You and your family can help your community plan for and recover after a disaster.
- Get to know your neighbors, in case of emergency. Neighbors are often immediate support following a disaster.
- Learn a life safety skill and know what to do when someone is hurt by taking a CPR and first aid class
Between school, sports and social lives, chances are, you won’t be with your kids if a disaster happens.
Ready.gov/kids has the educational tools and information to make the conversation easy. When the time comes, chances are, they’ll feel prepared, not scared. So, talk with your family today.
By planning and taking action in advance, everyone can be prepared, no matter where or when disaster strikes.
- Know your community’s risks and what you would do when they occur.
- Sign up for emergency alerts so that during an emergency, you receive life-saving information from your state and local municipality.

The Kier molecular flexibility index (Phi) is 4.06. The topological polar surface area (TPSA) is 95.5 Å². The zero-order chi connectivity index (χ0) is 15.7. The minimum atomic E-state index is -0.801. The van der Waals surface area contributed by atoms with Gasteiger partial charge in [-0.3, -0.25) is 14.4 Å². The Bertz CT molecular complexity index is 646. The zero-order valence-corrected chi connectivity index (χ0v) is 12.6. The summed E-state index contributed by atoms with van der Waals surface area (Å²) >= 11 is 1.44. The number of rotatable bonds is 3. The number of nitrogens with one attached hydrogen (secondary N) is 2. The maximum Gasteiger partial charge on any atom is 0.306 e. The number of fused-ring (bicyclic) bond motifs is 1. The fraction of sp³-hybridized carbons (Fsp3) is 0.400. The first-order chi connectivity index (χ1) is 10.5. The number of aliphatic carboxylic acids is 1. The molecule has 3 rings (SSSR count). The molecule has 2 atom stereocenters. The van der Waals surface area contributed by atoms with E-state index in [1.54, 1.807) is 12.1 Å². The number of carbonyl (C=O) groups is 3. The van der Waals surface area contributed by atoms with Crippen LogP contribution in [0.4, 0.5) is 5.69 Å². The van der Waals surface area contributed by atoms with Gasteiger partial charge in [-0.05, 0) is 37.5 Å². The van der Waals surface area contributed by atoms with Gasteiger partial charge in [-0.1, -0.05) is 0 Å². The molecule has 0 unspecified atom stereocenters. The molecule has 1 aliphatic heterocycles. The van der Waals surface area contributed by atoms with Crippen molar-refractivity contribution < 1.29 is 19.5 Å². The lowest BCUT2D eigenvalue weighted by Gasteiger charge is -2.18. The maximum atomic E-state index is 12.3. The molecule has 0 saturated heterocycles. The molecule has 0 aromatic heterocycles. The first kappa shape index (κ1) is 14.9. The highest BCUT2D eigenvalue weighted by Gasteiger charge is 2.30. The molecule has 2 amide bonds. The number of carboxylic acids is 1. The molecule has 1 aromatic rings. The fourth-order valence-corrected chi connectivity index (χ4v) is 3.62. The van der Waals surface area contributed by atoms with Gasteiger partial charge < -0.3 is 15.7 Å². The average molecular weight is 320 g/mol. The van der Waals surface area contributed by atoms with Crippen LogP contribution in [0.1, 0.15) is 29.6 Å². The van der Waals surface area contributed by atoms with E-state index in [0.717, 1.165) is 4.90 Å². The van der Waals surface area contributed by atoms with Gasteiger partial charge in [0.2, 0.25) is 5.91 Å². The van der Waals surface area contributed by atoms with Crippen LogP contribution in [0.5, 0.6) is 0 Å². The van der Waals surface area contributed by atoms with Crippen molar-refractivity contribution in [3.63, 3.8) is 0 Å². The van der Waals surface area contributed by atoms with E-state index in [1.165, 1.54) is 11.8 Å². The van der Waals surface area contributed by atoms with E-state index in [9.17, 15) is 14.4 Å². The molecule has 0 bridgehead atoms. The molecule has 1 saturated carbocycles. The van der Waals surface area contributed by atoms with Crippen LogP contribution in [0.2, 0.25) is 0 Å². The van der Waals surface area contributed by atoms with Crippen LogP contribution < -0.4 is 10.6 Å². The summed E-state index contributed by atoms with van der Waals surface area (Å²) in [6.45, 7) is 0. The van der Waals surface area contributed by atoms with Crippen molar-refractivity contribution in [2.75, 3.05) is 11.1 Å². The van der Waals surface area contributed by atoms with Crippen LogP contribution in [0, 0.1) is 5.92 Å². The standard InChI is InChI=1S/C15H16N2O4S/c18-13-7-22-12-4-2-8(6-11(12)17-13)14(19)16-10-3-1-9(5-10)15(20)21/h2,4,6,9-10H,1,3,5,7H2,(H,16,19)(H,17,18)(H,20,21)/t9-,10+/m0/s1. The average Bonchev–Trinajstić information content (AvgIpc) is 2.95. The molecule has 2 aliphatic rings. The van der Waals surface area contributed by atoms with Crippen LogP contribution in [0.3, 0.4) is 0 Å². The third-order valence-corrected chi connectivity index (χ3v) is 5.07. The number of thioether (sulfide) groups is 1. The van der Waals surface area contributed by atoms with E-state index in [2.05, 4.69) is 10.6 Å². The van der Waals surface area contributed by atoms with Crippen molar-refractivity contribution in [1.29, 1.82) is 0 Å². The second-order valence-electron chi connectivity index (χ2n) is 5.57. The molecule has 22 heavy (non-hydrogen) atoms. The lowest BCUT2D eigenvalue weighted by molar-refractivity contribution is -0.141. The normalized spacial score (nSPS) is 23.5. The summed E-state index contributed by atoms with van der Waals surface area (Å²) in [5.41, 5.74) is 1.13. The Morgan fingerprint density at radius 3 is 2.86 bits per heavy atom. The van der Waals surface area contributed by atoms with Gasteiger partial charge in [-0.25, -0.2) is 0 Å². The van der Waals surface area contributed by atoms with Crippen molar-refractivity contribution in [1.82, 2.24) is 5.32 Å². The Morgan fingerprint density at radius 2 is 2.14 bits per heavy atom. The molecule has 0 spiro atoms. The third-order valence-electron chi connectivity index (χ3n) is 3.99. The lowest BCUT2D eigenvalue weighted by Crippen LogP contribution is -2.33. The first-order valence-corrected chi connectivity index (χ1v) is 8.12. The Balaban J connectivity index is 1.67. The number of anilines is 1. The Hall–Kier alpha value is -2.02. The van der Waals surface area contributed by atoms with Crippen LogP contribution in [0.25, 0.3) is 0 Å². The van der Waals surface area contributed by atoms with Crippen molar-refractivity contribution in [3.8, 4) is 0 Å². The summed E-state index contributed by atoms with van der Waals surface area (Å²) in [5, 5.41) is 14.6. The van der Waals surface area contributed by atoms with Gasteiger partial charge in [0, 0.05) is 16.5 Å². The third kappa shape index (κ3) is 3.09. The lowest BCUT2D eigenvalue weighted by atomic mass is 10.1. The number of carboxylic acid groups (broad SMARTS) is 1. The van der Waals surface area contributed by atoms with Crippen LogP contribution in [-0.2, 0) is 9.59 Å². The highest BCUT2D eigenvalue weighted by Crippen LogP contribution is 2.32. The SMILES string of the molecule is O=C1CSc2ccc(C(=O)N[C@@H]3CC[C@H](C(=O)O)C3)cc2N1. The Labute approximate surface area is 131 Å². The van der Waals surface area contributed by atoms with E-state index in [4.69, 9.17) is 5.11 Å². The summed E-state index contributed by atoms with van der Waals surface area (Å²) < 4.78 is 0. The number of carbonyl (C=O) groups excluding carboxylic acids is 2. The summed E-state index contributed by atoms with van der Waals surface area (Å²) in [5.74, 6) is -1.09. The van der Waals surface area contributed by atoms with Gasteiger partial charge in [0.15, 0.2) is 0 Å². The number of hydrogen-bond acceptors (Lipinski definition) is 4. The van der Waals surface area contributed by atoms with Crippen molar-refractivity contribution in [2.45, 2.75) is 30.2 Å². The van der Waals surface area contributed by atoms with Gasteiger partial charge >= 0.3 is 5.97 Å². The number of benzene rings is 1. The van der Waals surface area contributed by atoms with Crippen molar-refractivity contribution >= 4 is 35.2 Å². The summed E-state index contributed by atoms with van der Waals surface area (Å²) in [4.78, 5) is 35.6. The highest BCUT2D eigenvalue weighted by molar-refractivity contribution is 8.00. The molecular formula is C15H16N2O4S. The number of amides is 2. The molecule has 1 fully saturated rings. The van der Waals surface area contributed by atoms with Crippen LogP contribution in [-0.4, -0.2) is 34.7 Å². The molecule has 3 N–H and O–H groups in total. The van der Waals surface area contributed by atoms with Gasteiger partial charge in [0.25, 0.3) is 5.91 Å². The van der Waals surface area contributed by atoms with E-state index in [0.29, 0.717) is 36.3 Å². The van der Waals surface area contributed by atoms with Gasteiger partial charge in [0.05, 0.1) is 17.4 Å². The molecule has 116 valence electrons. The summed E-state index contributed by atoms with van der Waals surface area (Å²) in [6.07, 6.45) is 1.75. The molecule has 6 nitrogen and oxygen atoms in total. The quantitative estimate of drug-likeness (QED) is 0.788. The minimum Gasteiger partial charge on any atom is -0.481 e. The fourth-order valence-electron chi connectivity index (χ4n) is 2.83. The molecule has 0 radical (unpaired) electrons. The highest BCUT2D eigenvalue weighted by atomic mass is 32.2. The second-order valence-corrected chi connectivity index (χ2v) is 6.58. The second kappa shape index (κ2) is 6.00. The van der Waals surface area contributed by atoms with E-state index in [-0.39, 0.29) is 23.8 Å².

Prepare financially for disasters, now. Saving money and having insurance are the best financial defenses against disasters.
- Create a budget that includes a savings plan so you can be ready for the unexpected.
- Set aside money for an emergency fund to cover disaster costs you may incur including hotel stay, food, gas, and insurance deductibles.
- Have cash in your emergency supply kit to be ready for an extended power outage when there may be limited access to ATMs and credit cards.
Lake Estes Marina manager Annie Hanson sent us some great photos taken yesterday by Jim Ward
of two little Tiger Muskies, and a couple of birds of prey enjoying lunch.
Here's what happens when you ask a couple of local golfers if they would mind posing for a photo
for the Estes Valley Recreation and Park District website...
That's a little more like what I had in mind!
Since 2013, a group of staff at the Colorado Mental Health Institute at Fort Logan has brought joy to clients’ lives through hosting open mic shows where clients and staff can wow with their talents and creativity.